Seminar: Indigenous housing projects in Canada & New Zealand

We held a seminar with speakers Karine Perreault and Cheryl Davies. Both Māori in New Zealand and the Indigenous peoples of Canada are disproportionately affected by housing inequities. Can the construction of better quality housing improve their health and well-being? Video coming soon.

Photo: Housing for Inuit people in northern Canada

Healthy housing for Indigenous people in Canada & New Zealand

Visiting PhD student Karine Perrault will discuss her research into the effects on Indigenous people’s health of improving the quality of their housing. In 2014-2015, over 400 social housing units were constructed in selected communities in Nunavik and Nunavut, two Inuit regions in northern Canada where housing shortages and poor quality housing undermine population health. Karine will present the results of a before-and-after study examining the effects of rehousing on health and well-being. The study was developed according to an integrated knowledge translation approach, in partnership with Nunavut and Nunavik-based organisations.

Cheryl Davies will speak about He Tipu Manahau, a papakāinga housing project. This project is a partnership in planning between Wainuiomata Marae and Kāinga Ora (formerly Housing NZ), energy providers and He Kāinga Oranga (the Housing and Health Research Programme, University of Otago, Wellington) to create a sustainable housing development based around the marae to provide warm and healthy homes for the local community. It will incorporate a smart renewable energy microgrid to supply affordable power to residents.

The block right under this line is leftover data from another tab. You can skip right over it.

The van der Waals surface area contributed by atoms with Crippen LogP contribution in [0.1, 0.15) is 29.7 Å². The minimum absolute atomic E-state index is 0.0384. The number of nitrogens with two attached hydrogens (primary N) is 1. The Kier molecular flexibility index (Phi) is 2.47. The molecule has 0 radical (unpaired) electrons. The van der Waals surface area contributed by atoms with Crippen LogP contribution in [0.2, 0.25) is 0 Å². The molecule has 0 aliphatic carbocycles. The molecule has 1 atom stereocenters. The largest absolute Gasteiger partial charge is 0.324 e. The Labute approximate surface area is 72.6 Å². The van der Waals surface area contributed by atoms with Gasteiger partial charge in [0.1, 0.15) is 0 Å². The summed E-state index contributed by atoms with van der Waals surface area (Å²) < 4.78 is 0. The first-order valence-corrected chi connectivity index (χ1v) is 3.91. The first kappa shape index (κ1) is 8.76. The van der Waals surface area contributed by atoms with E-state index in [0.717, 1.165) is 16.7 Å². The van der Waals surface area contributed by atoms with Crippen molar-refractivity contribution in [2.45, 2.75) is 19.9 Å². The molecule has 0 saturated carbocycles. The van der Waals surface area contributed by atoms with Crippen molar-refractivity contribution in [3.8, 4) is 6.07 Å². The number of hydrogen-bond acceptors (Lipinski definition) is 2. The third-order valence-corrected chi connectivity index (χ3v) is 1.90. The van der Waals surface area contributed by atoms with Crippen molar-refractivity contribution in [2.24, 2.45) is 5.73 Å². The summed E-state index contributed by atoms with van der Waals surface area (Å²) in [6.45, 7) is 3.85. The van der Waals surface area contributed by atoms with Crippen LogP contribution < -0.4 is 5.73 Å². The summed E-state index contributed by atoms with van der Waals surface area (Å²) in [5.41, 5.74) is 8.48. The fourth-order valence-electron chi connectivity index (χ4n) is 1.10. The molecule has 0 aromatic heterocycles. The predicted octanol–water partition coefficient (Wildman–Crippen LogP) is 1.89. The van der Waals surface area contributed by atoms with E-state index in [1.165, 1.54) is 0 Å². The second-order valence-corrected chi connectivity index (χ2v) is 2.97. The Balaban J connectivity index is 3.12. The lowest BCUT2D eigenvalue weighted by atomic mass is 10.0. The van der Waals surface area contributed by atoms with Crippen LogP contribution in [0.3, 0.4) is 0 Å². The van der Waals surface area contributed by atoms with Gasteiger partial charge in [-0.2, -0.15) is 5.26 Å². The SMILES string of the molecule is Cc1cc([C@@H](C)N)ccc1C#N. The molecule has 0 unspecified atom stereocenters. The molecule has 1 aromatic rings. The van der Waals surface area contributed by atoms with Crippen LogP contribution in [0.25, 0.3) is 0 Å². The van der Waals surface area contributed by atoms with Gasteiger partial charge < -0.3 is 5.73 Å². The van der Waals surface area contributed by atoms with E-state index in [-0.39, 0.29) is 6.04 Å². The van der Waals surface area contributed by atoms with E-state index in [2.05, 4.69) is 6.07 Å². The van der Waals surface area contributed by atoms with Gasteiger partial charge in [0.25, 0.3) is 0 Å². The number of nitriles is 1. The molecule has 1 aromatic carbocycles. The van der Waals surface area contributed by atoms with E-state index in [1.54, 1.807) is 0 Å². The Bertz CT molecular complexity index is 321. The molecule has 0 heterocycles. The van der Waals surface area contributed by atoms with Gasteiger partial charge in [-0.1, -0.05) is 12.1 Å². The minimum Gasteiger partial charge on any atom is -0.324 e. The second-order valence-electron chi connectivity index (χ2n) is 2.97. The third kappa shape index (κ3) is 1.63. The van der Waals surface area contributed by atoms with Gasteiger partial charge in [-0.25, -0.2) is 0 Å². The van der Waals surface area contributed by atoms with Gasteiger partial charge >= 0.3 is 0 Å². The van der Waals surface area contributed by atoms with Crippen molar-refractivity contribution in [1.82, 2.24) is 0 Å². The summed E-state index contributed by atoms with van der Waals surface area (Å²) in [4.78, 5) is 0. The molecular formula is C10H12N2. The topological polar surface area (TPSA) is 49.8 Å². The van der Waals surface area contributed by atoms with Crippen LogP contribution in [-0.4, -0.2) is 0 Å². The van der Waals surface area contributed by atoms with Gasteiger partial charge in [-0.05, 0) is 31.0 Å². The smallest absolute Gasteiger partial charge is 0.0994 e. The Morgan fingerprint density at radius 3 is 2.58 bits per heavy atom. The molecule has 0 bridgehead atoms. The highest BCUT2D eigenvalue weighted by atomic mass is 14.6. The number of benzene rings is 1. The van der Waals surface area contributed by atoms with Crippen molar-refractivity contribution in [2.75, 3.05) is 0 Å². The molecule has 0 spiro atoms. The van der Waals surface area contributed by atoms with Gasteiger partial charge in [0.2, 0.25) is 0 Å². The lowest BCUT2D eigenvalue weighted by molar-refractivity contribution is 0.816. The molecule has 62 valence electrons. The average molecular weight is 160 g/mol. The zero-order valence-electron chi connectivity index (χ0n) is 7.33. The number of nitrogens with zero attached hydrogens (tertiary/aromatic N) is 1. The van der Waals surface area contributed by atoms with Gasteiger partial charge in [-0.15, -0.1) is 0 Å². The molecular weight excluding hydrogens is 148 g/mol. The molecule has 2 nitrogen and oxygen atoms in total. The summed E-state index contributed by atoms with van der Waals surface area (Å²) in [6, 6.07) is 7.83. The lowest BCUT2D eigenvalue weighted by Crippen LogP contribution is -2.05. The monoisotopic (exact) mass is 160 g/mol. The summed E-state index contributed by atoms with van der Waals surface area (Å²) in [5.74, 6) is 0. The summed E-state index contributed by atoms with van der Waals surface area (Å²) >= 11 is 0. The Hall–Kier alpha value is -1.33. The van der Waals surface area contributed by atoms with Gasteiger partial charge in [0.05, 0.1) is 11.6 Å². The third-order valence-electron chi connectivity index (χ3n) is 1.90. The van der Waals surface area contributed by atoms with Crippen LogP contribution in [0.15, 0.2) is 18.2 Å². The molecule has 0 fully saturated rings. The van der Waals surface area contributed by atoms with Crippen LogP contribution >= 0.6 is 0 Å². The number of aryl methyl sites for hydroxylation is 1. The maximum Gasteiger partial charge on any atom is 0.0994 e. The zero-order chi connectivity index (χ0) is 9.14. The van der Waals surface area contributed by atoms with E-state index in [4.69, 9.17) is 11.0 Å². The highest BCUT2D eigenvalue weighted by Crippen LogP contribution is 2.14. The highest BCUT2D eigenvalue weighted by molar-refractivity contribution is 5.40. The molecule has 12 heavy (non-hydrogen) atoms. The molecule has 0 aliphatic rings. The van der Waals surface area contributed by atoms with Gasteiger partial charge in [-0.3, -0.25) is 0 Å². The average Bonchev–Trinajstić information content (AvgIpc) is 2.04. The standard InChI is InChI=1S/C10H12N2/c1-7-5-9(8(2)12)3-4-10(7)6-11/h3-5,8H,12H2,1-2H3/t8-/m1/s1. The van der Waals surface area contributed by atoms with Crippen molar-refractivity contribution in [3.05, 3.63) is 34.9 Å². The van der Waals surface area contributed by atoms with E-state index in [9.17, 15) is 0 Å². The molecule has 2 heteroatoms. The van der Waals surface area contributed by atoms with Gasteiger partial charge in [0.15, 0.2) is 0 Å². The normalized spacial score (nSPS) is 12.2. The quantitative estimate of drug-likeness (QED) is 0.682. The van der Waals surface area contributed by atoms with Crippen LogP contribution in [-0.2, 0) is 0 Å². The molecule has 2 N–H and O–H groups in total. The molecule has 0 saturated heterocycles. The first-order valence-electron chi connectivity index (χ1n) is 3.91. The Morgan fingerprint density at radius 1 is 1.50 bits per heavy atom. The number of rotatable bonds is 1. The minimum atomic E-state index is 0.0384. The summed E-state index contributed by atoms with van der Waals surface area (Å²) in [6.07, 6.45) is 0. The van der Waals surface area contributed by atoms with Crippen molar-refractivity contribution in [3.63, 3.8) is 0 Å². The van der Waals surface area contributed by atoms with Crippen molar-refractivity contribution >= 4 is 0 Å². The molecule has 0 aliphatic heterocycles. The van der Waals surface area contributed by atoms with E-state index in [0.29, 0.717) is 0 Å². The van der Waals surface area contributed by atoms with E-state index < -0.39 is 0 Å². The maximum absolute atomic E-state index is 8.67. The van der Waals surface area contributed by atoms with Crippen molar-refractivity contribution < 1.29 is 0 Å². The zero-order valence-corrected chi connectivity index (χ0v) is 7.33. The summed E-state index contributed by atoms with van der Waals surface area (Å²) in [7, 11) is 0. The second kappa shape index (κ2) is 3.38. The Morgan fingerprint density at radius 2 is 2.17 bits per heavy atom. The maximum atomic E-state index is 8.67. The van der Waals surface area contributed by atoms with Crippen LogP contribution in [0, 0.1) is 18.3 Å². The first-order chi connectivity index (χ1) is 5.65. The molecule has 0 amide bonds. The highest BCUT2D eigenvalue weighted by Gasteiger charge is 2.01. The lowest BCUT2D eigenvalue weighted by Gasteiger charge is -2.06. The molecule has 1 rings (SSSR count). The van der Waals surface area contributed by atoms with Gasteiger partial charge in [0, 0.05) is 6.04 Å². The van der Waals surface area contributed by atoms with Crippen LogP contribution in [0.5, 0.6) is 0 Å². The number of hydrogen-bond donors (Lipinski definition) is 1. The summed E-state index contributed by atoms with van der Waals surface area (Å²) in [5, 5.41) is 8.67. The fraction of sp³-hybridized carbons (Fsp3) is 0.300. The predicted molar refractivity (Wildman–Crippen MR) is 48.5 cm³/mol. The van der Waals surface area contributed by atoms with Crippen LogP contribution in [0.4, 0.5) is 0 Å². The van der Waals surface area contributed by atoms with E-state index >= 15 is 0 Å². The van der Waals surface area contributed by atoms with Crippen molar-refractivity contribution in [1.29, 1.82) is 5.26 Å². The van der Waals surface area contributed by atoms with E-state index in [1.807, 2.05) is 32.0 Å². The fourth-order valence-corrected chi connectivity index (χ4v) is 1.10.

Presentation: Karine Perreault, Investments in public housing in Nunavut and Nunavik, pdf
Presentation: Cheryl Davies, Empowering local communities in Aotearoa/NZ, pdf


Karine Perreault is a PhD candidate in Public Health at the University of Montreal. Her thesis focuses on the mental health impacts of recent public investments in social housing in twelve Inuit communities in the Canadian Arctic. It also explores how the experience of being rehoused affected the lives of Inuit families and how housing could be further improved to better fit Inuit aspirations and ways of living. Karine holds a 3-year Doctoral Research Award from the Canadian Institutes of Health Research – Priority Announcement: Research in First Nations, Métis and/or Inuit. She is co-supervised by Prof. Mylène Riva (McGill University), and Prof. Louise Potvin (Université de Montréal). LinkedIn:

Cheryl Davies, Ko Ngāti Raukawa, Ngāti WehiWehi, Ngāti Mutunga o te Wharekauri oku iwi. Cheryl has managed the Tu Kotahi Māori Asthma and Research Trust over the past 23 years. Tu Kotahi was formed as the first Māori Asthma Society in New Zealand in the early 1990s. Tu Kotahi is also a member of the Tākiri Mai te Ata Whānau Ora Collective based in the Hutt Valley, comprising several Māori Health Providers, marae and GP Centres. Cheryl has worked alongside the University of Otago on a number of key research studies involving Māori communities over the past 20 years.

This seminar was held on 27 November 2019 at Adam Auditorium, City Gallery, 101 Wakefield St, Wellington.

For more information email Libby Grant: